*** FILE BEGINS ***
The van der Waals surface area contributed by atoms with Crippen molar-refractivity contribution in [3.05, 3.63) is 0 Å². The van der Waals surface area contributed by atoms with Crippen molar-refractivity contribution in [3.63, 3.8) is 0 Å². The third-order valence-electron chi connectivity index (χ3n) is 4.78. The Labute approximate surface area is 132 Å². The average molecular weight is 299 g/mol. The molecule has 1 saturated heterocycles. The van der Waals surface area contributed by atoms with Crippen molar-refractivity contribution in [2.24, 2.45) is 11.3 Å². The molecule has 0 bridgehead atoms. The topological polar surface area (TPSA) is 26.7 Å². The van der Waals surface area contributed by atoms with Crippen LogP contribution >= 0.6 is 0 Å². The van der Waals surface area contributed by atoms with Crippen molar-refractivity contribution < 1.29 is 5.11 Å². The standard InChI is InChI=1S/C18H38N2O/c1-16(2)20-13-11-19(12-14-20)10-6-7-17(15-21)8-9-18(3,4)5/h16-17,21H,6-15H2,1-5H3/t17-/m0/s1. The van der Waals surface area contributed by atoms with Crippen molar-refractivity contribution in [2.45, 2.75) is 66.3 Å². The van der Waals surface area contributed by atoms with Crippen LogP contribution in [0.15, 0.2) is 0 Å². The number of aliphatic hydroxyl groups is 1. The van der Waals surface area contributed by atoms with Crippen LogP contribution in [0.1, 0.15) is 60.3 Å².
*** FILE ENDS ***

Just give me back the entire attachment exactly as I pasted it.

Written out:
The van der Waals surface area contributed by atoms with Crippen molar-refractivity contribution in [3.05, 3.63) is 0 Å². The van der Waals surface area contributed by atoms with Crippen molar-refractivity contribution in [3.63, 3.8) is 0 Å². The third-order valence-electron chi connectivity index (χ3n) is 4.78. The Labute approximate surface area is 132 Å². The average molecular weight is 299 g/mol. The molecule has 1 saturated heterocycles. The van der Waals surface area contributed by atoms with Crippen molar-refractivity contribution in [2.24, 2.45) is 11.3 Å². The molecule has 0 bridgehead atoms. The topological polar surface area (TPSA) is 26.7 Å². The van der Waals surface area contributed by atoms with Crippen LogP contribution >= 0.6 is 0 Å². The van der Waals surface area contributed by atoms with Crippen molar-refractivity contribution < 1.29 is 5.11 Å². The standard InChI is InChI=1S/C18H38N2O/c1-16(2)20-13-11-19(12-14-20)10-6-7-17(15-21)8-9-18(3,4)5/h16-17,21H,6-15H2,1-5H3/t17-/m0/s1. The van der Waals surface area contributed by atoms with Crippen molar-refractivity contribution in [2.45, 2.75) is 66.3 Å². The van der Waals surface area contributed by atoms with Crippen LogP contribution in [0.15, 0.2) is 0 Å². The number of aliphatic hydroxyl groups is 1. The van der Waals surface area contributed by atoms with Crippen LogP contribution in [0.1, 0.15) is 60.3 Å².